DATAx New York keynote examines how to curb the "dark side of ML"

Sarah Hoffman, Vice President of AI and Machine Learning Research at Fidelity Investments and keynote speaker on Day One of DATAx's Machine Learning Innovation Summit, explores the current state of ML in industry – and where we need to be heading


In her keynote speech at DATAx New York Sarah Hoffman, vice president of AI and machine learning (ML) at Fidelity Investments, starts off by sharing some of the more newsworthy examples of ML in the media, including the AI Chinese anchor now delivering news from the uncanny valley and AI capable of creating art which this year went for $432,500.

"AI is even taking my kid out of a job," jokes Hoffman. "We now have AI which can find Waldo!"

However, Hoffman explains that there is also a "dark side of ML" leading the general public to become more and more afraid of it. "Americans on average now fear computers and robots taking their jobs more than they do death," says Hoffman, agreeing that it is a valid fear to an extent as many jobs are going to be deemed redundant due to AI. And equally as pertinent, bias within AI is becoming more of an issue.

"Bias is an extreme issue in ML, not because the technology is flawed but because the data behind the algorithms was created by humans who are biased," explains Hoffman. She cites examples such as the Amazon recruitment tool which had to be scrapped when it kept downgrading female applicants because the data it was trained on led it to the conclusion that female applicants were not as good as their male counterparts and the Twitter AI which was taught how to be racist in less than a day.

This is why not only outspoken fearmongers like Elon Musk – who recently claimed AI was more dangerous than nuclear bombs – but also supporters of the technology are sounding the alarm. Hoffman even quotes Stephen Hawkings' fear that unless we learn how to prepare for and avoid the potential risks AI, it could be the worst event in the history of our civilization and he had an incredibly positive outlook on the future of AI.

However, Hoffman claims she is not afraid of this because, "humans have always been scared of new technology taking their jobs; it's part of human history".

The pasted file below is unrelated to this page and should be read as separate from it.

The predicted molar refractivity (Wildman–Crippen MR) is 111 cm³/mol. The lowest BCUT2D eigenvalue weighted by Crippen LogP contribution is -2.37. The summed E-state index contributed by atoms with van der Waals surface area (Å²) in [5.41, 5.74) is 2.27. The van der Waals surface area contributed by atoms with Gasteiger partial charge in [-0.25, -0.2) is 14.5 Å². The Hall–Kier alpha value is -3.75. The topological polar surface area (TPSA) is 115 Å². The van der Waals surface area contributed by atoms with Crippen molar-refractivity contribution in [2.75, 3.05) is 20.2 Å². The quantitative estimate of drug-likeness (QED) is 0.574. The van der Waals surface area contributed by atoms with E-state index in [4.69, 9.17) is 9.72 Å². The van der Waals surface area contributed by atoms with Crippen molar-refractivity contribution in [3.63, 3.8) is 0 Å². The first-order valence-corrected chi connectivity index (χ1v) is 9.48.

She also believes that we can prepare for these worries and prevent these risks. For instance, one key way to get around an issue such as bias is explainable AI. "It is no longer acceptable for bankers or recruiters to just say: "I can't help you because the AI said so". We need to know why AI is doing what it is doing."

While this may not eliminate bias, it will go a long way to helping minimize it and this is why Google has an "explainability" function attached to its tensor flow tool, as does IBM.

The other large fear is that AI will take lots of jobs from the economy. While this is largely inevitable, the reality is that many more jobs will be created in their stead.

"It will shock you if you go on to Glassdoor and type "ML" how many jobs there are which aren't at all connected to engineering but are instead roles around the field, such as ethical ML roles which are equally essential to the future of ML."

However, Hoffman does say that an issue we are still struggling with is reskilling individuals. It is great that we are creating all these new roles, but if there is no one to take them who does it help?

"Humans plus machine equals superpower, and that's the future of ML," states Hoffman, quoting Paul Daugherty's book, Human + Machine. "It comes down to asking yourself what parts of your job – you know, the really mundane parts – could a machine probably do better?

"There is still so much machines can't do, like innovation and creativity, and once we allow machines to take the load of all the boring stuff we do it will give us superpowers," she added.

Hoffman concludes by sharing some of the applications of AI she is most excited about. In the healthcare space, diagnoses and treatment opportunities through ML are really taking off. "The idea of living longer and healthier lives due to ML really excites me".

Likewise, as an employee of Fidelity Investments, she also elaborates on tools like robo-advisors and chatbots, which are still very basic right now but show so much potential. "They can help us make better financial choices because they can help everyone, 24 hours a day. Future chatbots may be able to give you very specific advice regarding your financial wellbeing."

Finally, she outlines the greater potential for the democratization of AI as time goes on. While there is so much to be gained from ML, it is still being done by "a very small pool of people and that is not enough", Hoffman argues.

"Yeah, we can make more degrees, but we also need automated ML platforms, so others can take advantage of the technology in new and interesting ways."

While it is still early, AI is already being incorporated into our day-to-day lives. "In China, instead of only playing with dolls, kids are playing with, and learning from, AI robots. Even our kids, with stuff like Alexa, are already miles ahead of where we were at their age."

Sarah Hoffman was the keynote speaker at Day One of the Machine Learning Innovation Summit track at this week's DATAx New York festival. She was followed by Zachary Cohn of Meetup, who spoke about using ML to foster better connections, and Hangjun Xu's presentation on how Airbnb has been using customized regression models for the firm's dynamic pricing. To learn more about how ML is transforming all works of life and industry, click here.

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